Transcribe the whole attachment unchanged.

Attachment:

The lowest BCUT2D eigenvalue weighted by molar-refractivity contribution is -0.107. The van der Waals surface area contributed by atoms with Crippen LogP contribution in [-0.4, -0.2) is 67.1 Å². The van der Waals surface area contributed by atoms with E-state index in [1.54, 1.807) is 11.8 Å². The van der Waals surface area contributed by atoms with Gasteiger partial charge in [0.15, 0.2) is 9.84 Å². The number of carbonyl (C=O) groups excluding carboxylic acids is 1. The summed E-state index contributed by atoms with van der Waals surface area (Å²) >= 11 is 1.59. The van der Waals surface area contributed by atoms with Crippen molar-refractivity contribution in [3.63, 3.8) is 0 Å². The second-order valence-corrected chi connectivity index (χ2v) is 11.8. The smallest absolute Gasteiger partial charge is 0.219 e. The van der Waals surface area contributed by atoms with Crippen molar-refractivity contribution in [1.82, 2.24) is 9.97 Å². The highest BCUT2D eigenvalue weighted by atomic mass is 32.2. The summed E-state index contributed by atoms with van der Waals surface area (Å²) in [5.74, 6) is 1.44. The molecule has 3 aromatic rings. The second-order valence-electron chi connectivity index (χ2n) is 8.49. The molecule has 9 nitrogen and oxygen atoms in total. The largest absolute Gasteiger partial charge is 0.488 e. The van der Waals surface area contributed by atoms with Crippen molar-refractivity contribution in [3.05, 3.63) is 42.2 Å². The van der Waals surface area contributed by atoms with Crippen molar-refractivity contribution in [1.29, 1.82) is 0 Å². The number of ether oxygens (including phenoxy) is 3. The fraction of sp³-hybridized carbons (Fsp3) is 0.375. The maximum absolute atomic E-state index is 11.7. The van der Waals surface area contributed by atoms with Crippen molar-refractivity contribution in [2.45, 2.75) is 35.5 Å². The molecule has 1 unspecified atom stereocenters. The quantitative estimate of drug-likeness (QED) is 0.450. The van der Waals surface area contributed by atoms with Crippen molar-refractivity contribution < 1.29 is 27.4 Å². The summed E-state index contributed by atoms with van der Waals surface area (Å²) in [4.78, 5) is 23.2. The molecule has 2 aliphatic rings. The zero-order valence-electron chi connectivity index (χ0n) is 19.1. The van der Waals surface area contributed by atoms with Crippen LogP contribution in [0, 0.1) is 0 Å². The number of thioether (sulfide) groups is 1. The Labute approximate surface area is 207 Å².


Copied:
The lowest BCUT2D eigenvalue weighted by molar-refractivity contribution is -0.107. The van der Waals surface area contributed by atoms with Crippen LogP contribution in [-0.4, -0.2) is 67.1 Å². The van der Waals surface area contributed by atoms with E-state index in [1.54, 1.807) is 11.8 Å². The van der Waals surface area contributed by atoms with Gasteiger partial charge in [0.15, 0.2) is 9.84 Å². The number of carbonyl (C=O) groups excluding carboxylic acids is 1. The summed E-state index contributed by atoms with van der Waals surface area (Å²) >= 11 is 1.59. The van der Waals surface area contributed by atoms with Crippen molar-refractivity contribution in [3.63, 3.8) is 0 Å². The second-order valence-corrected chi connectivity index (χ2v) is 11.8. The smallest absolute Gasteiger partial charge is 0.219 e. The van der Waals surface area contributed by atoms with Crippen molar-refractivity contribution in [1.82, 2.24) is 9.97 Å². The highest BCUT2D eigenvalue weighted by atomic mass is 32.2. The summed E-state index contributed by atoms with van der Waals surface area (Å²) in [5.74, 6) is 1.44. The molecule has 3 aromatic rings. The second-order valence-electron chi connectivity index (χ2n) is 8.49. The molecule has 9 nitrogen and oxygen atoms in total. The largest absolute Gasteiger partial charge is 0.488 e. The van der Waals surface area contributed by atoms with Crippen molar-refractivity contribution in [3.05, 3.63) is 42.2 Å². The van der Waals surface area contributed by atoms with Crippen molar-refractivity contribution in [1.29, 1.82) is 0 Å². The number of ether oxygens (including phenoxy) is 3. The fraction of sp³-hybridized carbons (Fsp3) is 0.375. The maximum absolute atomic E-state index is 11.7. The van der Waals surface area contributed by atoms with Crippen molar-refractivity contribution in [2.45, 2.75) is 35.5 Å². The molecule has 1 unspecified atom stereocenters. The quantitative estimate of drug-likeness (QED) is 0.450. The van der Waals surface area contributed by atoms with Crippen molar-refractivity contribution < 1.29 is 27.4 Å². The summed E-state index contributed by atoms with van der Waals surface area (Å²) in [4.78, 5) is 23.2. The molecule has 2 aliphatic rings. The zero-order valence-electron chi connectivity index (χ0n) is 19.1. The van der Waals surface area contributed by atoms with Crippen LogP contribution in [0, 0.1) is 0 Å². The number of thioether (sulfide) groups is 1. The Labute approximate surface area is 207 Å².